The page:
Upon arrival they stayed overnight Outward Bound Costa Rica’s home base then traveled Bocas del Toro Panama where they stayed with a host family for seven days and earned their NAUI Scuba Certification.

Their countless scuba sessions included a 67 foot dive (their deepest), a shipwreck exploration where they saw nurse sharks and sand sharks under the boat and a night dive where they activated bioluminescent plankton!

“You go in the water and it is pitch black, but when you move around it glows green around you,” Parker explained. “Essentially they’re specks of dust that glow when you touch it,” Emily added. “It was so cool.”

When the girls weren’t scuba diving, they were volunteering at a K-8 school playing volleyball with kids during recess and doing beautification projects around the campus and community, ziplining through the rainforest, swimming on a hidden beach and bonding with their new Girl Scout friends and sisters.

The highlight of the first part of their trip was the cultural immersion experience sleeping on a dock over the pacific ocean of their host family. It was a very different experience from their time in Belize staying at resorts!

Sunrise view from the dock!

“We got there and there was no air conditioning, we made our own food and there was no electricity and the bathroom was a bucket bathroom. At night it was dark so dark but it was so beautiful,” Parker said. “We got to sleep on a dock under the stars!”

For the second half of their trip they headed to the San San-Pond Sak where they worked on sea turtle conservation efforts.

Their group arrived after nests had been moved from the beach and were being kept safe until the eggs hatched, and their job was to make it possible for the turtles to emerge after hatching.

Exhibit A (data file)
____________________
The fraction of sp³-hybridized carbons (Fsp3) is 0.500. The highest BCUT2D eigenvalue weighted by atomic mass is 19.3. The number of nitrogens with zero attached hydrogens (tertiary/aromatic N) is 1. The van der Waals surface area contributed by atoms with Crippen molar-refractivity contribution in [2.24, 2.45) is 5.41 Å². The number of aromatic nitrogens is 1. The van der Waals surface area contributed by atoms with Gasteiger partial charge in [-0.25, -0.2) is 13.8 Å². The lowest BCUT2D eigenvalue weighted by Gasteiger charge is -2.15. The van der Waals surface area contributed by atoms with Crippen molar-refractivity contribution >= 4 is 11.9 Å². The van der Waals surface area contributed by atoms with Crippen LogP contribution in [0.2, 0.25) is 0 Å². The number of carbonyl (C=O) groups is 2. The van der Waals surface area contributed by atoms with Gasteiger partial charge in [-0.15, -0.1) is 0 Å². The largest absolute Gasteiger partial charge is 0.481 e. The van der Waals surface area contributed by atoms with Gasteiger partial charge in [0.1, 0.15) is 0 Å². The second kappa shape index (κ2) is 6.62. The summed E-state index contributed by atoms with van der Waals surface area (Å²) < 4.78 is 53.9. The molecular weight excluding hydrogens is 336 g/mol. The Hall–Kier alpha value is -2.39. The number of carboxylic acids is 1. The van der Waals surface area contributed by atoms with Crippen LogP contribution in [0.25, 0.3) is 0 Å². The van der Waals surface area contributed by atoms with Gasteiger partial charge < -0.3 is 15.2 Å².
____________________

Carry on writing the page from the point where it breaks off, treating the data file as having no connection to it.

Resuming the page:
Preparing nests to hatch successfully!

“You dug until you saw white, which were the little baby eggs, and then you loosely put the sand back in so they’re covered, but they can easily get out when they hatch,” Emily explained.

When the eggs hatched, they transported the sea turtles back down to the beach and helped release them into the ocean!

“You pick up a sea turtle and you lay it down and it just knows where to go, it’s awesome,” Parker said!

“We learned the faster you go, the more sea turtles you get to touch,” Emily added. “I released 13!”

Parker in the middle, pink; Emily second from the right in the back.

Throughout their 15 days together, Parker and Emily developed deep bonds with the six other Girl Scouts on the destination and their two guides. Each day girls would rotate jobs that helped the group function and bond. They ranged in duties from carrying the medicine bag to educating the group on cultural experiences to summing up the day with a powerful phrase, quote or words.

“Ohana means family and family means no one is left behind,” Emily and Parker said in unison. “That was one of our favorites.”

Their destination group. Emily in the middle in teal, Parker in the back in pink.

Each night they would pass around a string of eight wooden sea turtles, express their highs and lows of the day then give the necklace to someone who did something great for the group that day. At the end of the trip, the guides disassembled the string and created a necklace for each individual girl with one sea turtle on it. Their guides explained that they were all like a pack of baby sea turtles at the beginning of the trip, but by the end they had developed and grown and were ready to go out into the ocean on their own.

Parker and Emily have been back for three months but they’ve continued this nightly ritual, everyone texting the group with their highs and lows of the day.

Are you interested in exploration, service and sisterhood like Parker and Emily?! Learn more about Girl Scout Destinations and apply by the first deadline on November 15!  Don’t forget, you can use Cookie Dough, Cookie proceeds and there are scholarships available!